There’s Never a Dull Moment in the World of Security
After the disruption caused by the last-minute cancellation of Mobile World Congress, there were some mutterings as to whether RSA Conference 2020 (RSAC) would still happen. The media were suspicious and several sponsors withdrew in the weeks preceding the event. Nonetheless, the RSA bandwagon continued rolling with more than 36,000 attendees who made their way to the Moscone Center for their annual fill of cybersecurity updates and developments.
Before I share my thoughts on this year’s event, however, it’s worthwhile to reflect on how RSAC has developed since the first time I attended in 2011. As we know, this industry is ever-evolving – and one of the year’s largest security trade shows is no exception to change.
Blast from the Past
I remember 2011 as the year of the cloud; or, more specifically, security in the cloud. This was the hot topic of the time, as plenty of sessions covered it not only from a technical perspective, but from a legal and privacy standpoint. Cloud was not new in 2011, but it had matured to the point where even government agencies were starting to look at adoption, creating a critical need to protect and regulate data.
With cloud adoption underway, the logical next step was Big Data. A focus topic for RSA Conference 2012, the underlying concepts continued to mature, as more organizations moved into cloud services over the coming years. Initially, conversations were focused on how to make the best use of these vast data-lakes with predictive analytics. But, very quickly, the topic shifted toward how do we protect the data, with the realization that it was of such high-risk for attackers looking to either prevent access to, modify or delete corporate data – and then resell or ransom information to the highest bidder.
During the second half of 2016, the Yahoo! breach occurred, exposing more than one billion user records. Despite hearing more tales of caution about the need for IoT security, this attack was driven by the Mirai botnet that had been responsible for the DYN cyberattack in October of that year. This meant the focus during RSA 2017 was twofold, with sessions on how to better protect data and ensure privacy, as well as ones focused on the need for IoT security, given it had experienced such a gain in notoriety.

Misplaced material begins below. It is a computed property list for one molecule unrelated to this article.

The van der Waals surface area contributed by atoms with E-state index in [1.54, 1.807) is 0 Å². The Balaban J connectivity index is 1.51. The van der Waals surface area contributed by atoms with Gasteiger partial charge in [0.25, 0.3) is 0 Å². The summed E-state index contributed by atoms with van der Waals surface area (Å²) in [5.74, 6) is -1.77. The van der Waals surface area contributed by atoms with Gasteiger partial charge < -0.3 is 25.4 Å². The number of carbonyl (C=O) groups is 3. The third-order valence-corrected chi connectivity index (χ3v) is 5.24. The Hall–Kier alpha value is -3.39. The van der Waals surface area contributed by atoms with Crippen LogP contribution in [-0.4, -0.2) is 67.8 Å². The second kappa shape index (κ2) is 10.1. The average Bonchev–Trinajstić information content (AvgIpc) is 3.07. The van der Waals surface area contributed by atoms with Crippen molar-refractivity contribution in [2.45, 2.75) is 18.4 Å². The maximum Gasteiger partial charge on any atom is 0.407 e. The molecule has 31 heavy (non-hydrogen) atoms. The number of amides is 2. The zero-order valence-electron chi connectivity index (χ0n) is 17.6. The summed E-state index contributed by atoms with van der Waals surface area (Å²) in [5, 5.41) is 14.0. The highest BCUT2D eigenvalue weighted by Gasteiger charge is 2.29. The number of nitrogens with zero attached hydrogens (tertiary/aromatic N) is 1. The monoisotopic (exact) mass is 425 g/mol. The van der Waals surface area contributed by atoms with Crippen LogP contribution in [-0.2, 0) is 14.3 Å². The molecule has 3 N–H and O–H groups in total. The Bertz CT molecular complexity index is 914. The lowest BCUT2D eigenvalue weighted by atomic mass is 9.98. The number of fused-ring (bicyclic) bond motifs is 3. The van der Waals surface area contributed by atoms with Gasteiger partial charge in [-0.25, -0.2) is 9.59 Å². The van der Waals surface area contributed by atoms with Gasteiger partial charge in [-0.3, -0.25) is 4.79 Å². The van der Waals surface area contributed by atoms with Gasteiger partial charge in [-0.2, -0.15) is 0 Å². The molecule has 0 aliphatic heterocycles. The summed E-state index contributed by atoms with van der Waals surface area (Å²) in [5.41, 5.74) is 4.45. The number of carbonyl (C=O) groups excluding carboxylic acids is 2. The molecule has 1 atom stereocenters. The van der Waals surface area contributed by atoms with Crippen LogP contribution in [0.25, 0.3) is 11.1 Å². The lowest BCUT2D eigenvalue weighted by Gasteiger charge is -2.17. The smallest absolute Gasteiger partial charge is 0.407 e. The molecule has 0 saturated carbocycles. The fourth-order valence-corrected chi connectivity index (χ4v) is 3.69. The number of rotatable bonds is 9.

Fast forward to 2018 and data was still a big topic at RSA, but this time for different reasons: the EU General Data Protection Regulations (GDPR). There were many keynotes and sessions held in this area, as organizations worked to understand how they would be affected by the GDPR, including how it was relevant to non-EU organizations.
No Time Like the Present
Bringing us up to 2020, the theme for this year’s show was ‘The Human Element.’ Many presentations were focused on understanding the hacker point-of-view and how they see opportunities with un-patched, or un-addressed, software and network vulnerabilities.
This year, I noticed a big uptick in companies talking about technology that uses Artificial Intelligence (AI) to leverage and understand analytics, and not always in the ways that we might expect. The winner of the RSA Innovation Sandbox Contest was a company called SECURITI.ai, which is focused on AI-powered PrivacyOps. Considering just a couple of years ago we were still debating what needed to be done, this is an exciting development.
Several vendors also presented on different authentication methods, from the traditional two-factor authentication that we’re all used to now, to new technology from Pindrop with Deep Voice 3 that aims to recognize an individual’s voice as quickly as three syllables. Of course, authentication also raises the issue of facial recognition and how this is being used in some countries for law enforcement. As commercial solutions, such as video-doorbells, take hold, does this introduce privacy issues? Or, could the data be leveraged for covert surveillance? This is a question I’m certain will return in 2021.
This then leads me into an area of personal interest: networking and career advancement. This is an often under-reported part of the conference, but one that is of critical importance as we know there are just not enough people entering the industry today to meet demand. There were some solid conversations around the value of certifications, whether we focus on recruiting from the right educational backgrounds for cyber and the importance of promoting diversity as key to improving recruitment numbers. A few key takeaways:
• Do we need more clearly defined career paths for cyber?
• Should we be looking to recruit from non-technical areas?
• Does today’s gamer make a good cybersecurity professional?
Overall, even with the concerns about Coronavirus that may have reduced overall attendance, RSA Conference 2020 was very much worthwhile to attend. We’ve seen a shift away from ‘common themes’ across the event to real development in plenty of new areas that truly advance cybersecurity. There are still too many solutions out there vying to be heard, but this is not a terrible thing. It at least means that people are learning about existing risks, new risks and future risks.
When it comes down to it, we are all professionals. Our responsibility is to ensure that our customers, colleagues and businesses are well-protected against current and future cyber-attacks. As such, conferences like RSA are invaluable in offering conversations, identifying new technologies and promoting new ideas to achieve this.